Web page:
Paper published in NEJM describes how the microchip was able to continuously monitor changes in gene signature related to therapy.
Massachusetts General Hospital (MGH) investigators have developed a microchip-based device that detects and analyzes circulating tumor cells (CTCs) to determine the genetic signature of lung tumors. It allowed the identification of those appropriate for targeted treatment and helped monitor genetic changes that occur during therapy, according to the MGH team.

Genetic analysis of CTCs from mutation-positive tumors detected these mutations 92% of the time. In addition to the primary mutation that leads to initial tumor development and sensitivity to a group of drugs called TKIs, the CTC-chip also detected a secondary mutation associated with treatment resistance in some participants including those whose tumors originally responded to treatment but later resumed growing.

The CTC-chip was used to analyze blood samples from 27 patients; 23 had EGFR mutations and four did not. CTCs were identified in samples from all patients. Blood samples were taken at regular intervals during the course of treatment from four patients with mutation-positive tumors.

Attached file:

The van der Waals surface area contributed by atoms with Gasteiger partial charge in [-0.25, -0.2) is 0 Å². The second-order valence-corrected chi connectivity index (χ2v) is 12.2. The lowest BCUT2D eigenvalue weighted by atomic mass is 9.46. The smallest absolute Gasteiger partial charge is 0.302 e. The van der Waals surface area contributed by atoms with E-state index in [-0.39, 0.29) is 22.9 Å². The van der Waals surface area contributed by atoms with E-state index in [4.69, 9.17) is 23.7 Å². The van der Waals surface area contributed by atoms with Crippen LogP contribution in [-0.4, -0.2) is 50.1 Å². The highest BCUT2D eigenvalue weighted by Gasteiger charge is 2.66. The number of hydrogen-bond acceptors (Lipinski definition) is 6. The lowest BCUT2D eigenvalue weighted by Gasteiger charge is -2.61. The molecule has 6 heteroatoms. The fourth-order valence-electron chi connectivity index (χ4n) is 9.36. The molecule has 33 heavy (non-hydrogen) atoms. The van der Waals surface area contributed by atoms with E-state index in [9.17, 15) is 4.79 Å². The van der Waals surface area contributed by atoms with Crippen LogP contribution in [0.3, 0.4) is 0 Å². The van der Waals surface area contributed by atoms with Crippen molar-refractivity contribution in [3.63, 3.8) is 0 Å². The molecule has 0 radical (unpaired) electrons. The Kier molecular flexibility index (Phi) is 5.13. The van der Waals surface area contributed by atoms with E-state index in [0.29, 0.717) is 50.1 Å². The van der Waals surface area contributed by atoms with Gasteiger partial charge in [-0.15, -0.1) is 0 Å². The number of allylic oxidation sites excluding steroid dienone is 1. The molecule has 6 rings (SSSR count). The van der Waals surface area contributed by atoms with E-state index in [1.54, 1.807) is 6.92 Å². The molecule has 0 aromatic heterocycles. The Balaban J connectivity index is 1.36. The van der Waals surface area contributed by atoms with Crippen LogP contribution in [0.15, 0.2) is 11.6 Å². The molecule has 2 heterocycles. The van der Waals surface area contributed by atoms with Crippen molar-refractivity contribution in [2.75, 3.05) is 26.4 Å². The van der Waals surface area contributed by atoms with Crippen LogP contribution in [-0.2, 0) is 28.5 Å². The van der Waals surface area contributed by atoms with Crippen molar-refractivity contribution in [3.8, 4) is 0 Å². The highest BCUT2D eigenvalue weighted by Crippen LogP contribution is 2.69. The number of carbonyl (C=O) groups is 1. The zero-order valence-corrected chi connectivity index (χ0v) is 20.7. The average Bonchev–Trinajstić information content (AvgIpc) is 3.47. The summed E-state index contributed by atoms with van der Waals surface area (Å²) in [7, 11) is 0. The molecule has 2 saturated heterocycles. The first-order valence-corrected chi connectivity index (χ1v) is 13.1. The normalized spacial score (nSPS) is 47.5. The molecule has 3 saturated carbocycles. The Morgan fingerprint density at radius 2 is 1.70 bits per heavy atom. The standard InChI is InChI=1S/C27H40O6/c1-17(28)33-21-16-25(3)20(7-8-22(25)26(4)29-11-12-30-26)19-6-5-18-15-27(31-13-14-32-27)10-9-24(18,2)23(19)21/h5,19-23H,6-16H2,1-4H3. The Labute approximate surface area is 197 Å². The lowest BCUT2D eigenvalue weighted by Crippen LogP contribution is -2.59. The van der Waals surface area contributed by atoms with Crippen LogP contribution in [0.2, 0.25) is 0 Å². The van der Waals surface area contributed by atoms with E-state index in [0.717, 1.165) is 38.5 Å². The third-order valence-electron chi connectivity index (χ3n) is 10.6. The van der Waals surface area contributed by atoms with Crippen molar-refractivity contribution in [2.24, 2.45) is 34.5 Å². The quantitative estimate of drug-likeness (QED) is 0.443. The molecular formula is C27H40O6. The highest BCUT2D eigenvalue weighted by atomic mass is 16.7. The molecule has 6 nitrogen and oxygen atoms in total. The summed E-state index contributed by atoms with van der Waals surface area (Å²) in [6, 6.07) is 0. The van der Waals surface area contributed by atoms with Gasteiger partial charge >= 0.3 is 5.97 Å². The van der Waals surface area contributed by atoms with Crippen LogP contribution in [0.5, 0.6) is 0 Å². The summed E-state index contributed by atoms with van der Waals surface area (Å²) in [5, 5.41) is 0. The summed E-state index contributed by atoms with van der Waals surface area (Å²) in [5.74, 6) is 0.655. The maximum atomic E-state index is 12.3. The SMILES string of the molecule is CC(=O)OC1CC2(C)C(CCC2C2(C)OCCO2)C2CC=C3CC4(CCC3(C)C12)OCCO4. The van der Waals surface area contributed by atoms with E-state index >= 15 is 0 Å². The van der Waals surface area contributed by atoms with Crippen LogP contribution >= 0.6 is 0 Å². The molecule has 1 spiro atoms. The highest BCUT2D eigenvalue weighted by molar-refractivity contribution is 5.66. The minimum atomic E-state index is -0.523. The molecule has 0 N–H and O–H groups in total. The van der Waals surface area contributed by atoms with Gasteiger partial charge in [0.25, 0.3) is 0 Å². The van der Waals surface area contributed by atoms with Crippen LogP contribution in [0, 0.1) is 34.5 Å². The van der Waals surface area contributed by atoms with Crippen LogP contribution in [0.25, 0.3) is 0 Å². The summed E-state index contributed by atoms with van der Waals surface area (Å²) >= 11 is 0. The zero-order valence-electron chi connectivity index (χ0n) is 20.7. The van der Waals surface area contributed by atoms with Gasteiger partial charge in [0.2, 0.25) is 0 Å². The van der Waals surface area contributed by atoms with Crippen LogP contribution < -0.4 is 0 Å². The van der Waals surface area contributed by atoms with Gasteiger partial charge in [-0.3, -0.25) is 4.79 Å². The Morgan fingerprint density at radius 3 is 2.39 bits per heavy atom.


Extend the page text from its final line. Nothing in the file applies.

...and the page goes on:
In all these patients, levels of CTCs dropped sharply after TKI treatment started and began rising when tumors resumed growing. In one patient, adding more chemotherapy caused CTC levels to drop again as the tumor continued shrinking.
Throughout the course of therapy, the tumors’ genetic makeup continued to evolve. The most common resistance mutations emerged in tumors where it was not initially present. Also, new activating mutations, the type that causes a tumor to develop in the first place, appeared in seven patients’ tumors. This indicates that these cancers are more genetically complex than expected and that continuing to monitor tumor genotype throughout the course of treatment may be crucial, the scientists explain.

“If tumor genotypes don’t remain static during therapy, it’s essential to know exactly what you’re treating at the time you are treating it,” says Daniel Haber, M.D., director of the MGH Cancer Center and the study’s senior author. “Biopsy samples taken at the time of diagnosis can never tell us about changes emerging during therapy or genotypic differences that may occur in different sites of the original tumor, but the CTC-chip offers the promise of noninvasive continuous monitoring.”

A pilot study of the device called the CTC-chip will appear in the July 24 issue of The New England Journal of Medicine and was published July 2 online.

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